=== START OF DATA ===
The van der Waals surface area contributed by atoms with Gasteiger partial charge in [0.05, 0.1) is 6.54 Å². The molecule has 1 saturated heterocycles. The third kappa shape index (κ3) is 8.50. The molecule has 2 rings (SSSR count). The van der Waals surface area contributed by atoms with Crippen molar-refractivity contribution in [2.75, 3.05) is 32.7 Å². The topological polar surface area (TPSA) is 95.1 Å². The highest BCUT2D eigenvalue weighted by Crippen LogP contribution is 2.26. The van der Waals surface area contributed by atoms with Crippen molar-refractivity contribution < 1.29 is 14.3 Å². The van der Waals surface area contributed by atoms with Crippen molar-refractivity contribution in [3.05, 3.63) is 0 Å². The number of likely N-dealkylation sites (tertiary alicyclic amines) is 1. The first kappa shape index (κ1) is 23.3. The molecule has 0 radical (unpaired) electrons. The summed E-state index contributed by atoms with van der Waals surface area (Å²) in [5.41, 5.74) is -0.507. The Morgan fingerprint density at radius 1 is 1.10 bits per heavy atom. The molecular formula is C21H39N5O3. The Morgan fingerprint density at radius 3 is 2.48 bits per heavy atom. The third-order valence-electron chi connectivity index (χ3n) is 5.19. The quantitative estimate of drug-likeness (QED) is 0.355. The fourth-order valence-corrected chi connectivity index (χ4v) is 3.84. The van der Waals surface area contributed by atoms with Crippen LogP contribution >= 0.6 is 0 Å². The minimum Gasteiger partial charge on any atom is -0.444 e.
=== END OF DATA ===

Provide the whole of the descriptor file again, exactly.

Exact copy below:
The van der Waals surface area contributed by atoms with Gasteiger partial charge in [0.05, 0.1) is 6.54 Å². The molecule has 1 saturated heterocycles. The third kappa shape index (κ3) is 8.50. The molecule has 2 rings (SSSR count). The van der Waals surface area contributed by atoms with Crippen molar-refractivity contribution in [2.75, 3.05) is 32.7 Å². The topological polar surface area (TPSA) is 95.1 Å². The highest BCUT2D eigenvalue weighted by Crippen LogP contribution is 2.26. The van der Waals surface area contributed by atoms with Crippen molar-refractivity contribution < 1.29 is 14.3 Å². The van der Waals surface area contributed by atoms with Crippen molar-refractivity contribution in [3.05, 3.63) is 0 Å². The number of likely N-dealkylation sites (tertiary alicyclic amines) is 1. The first kappa shape index (κ1) is 23.3. The molecule has 0 radical (unpaired) electrons. The summed E-state index contributed by atoms with van der Waals surface area (Å²) in [5.41, 5.74) is -0.507. The Morgan fingerprint density at radius 1 is 1.10 bits per heavy atom. The molecular formula is C21H39N5O3. The Morgan fingerprint density at radius 3 is 2.48 bits per heavy atom. The third-order valence-electron chi connectivity index (χ3n) is 5.19. The quantitative estimate of drug-likeness (QED) is 0.355. The fourth-order valence-corrected chi connectivity index (χ4v) is 3.84. The van der Waals surface area contributed by atoms with Crippen LogP contribution >= 0.6 is 0 Å². The minimum Gasteiger partial charge on any atom is -0.444 e.